Dennis Summers' career takes him back to the farm

·3 min read

REYNOLDSBURG — Warm memories from his childhood on a farm have led Dr. Dennis Summers to the highest animal welfare position in the Ohio Department of Agriculture.

Summers was named Chief of the Division of Animal Health at ODA in December.

He was born and raised in Dresden, and spent his pre-teen years on his parents' 600-acre cattle farm. As he approached his teen years, his parents moved. His father took a job with AEP in Conesville to spend more time with his children.

"I kind of got out of being around animals," he said, following the move. Summers and his future wife Angela Liggett graduated from Tri-Valley High School in 1996, and Summers went off to The Ohio State University.

"I started out in the engineering program at Ohio State in 1996," he said. "I spent about two years in the program and realized it wasn't the right fit for me."

Thinking back to the happy memories of his childhood, he asked himself how to get back into agriculture. "I explored being a vet."

Unlike many who pursue the profession, Summers said he hadn't always wanted to be a vet, "but I was always fundamentally connected to it," he said of his early years on the family farm.

Late in his sophomore year he moved into the animal science program, and graduated two years later with a bachelor of science in agriculture.

He applied to the highly competitive vet program at Ohio State, and started the program in 2002.

"I wanted to do what I saw the vets do when I was little," Summers said. "I went through all of vet school preparing myself to do large animal medicine."

While he was in school, he developed a particular interest in dairy work. "I was really attracted to dairy science, and dairy production medicine."

After graduation in 2006, Summers spent time in Vermont and Pennsylvania, doing a lot of work in dairies but also working with other barnyard animals. He even worked with more exotic species, like white-tail deer and elk.

In 2019, Summers decided he wanted to take the next step in his career to become board certified as a specialist. He spent a year studying before passing the two-day exam, and became a board-certified preventative medicine specialist through the American College of Veterinary Preventive Medicine.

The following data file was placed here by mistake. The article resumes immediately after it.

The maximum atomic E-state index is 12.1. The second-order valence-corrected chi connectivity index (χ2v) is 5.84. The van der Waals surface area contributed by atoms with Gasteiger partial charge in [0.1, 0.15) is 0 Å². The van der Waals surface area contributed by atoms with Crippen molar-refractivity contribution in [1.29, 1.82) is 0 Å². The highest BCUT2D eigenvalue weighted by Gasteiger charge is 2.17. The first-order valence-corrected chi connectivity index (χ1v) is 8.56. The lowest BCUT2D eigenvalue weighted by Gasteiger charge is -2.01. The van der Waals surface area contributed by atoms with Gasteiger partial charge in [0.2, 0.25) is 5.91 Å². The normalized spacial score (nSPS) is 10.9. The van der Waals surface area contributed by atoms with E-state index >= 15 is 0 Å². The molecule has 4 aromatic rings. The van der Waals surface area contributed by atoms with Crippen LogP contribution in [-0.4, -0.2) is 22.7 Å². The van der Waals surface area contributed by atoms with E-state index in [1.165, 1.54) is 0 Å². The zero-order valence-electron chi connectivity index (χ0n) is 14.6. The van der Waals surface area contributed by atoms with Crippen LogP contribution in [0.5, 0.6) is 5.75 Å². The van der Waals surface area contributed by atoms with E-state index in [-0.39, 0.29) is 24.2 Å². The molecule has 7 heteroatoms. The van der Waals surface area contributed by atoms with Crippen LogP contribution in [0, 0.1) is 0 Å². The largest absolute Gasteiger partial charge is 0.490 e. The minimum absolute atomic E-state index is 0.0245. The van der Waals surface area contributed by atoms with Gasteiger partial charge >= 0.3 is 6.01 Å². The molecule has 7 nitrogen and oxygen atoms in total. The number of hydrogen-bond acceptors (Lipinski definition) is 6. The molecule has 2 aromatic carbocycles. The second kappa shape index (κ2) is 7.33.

The certification is focused on public health, such as safety and preventing zoonotic diseases, which can jump from animals to humans. "It is my job to think of things producers, the public and consumers can do to prevent themselves from getting sick. Our job is to understand the diseases livestock can carry that can make humans sick, and target preventative measures." He and his staff monitor diseases locally, across the country and across the world.

Using avian influenza as an example, Summers said his job would be to keep the keep poultry industry running and protect it from diseases. If there was an outbreak, "my job is to get rid of that disease, and help train producers to be proactive against transmission.

"If it does come here, my job is to get them through that event, and get those businesses back up and operating so we can get those products back out to the consumers."

Summers now oversees a large staff of inspectors, veterinarians and a diagnostic lab.

"Ohio has a national impact, agriculture is a billion-dollar industry," in the state, Summer said. "It is a huge poultry state, a huge hog producing state and a huge dairy producing state. There is a very strong beef economy, a very strong sheep and goat economy. Ohio is a big player nationally.

"There is a lot of energy and excitement with this position," Summers said. Having worked at ODA for seven years has helped him understand how the department interacts with the industries its works with.

"I love the people I work with and I love the industries we work with."

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This article originally appeared on Zanesville Times Recorder: Dennis Summers' career takes him back to the farm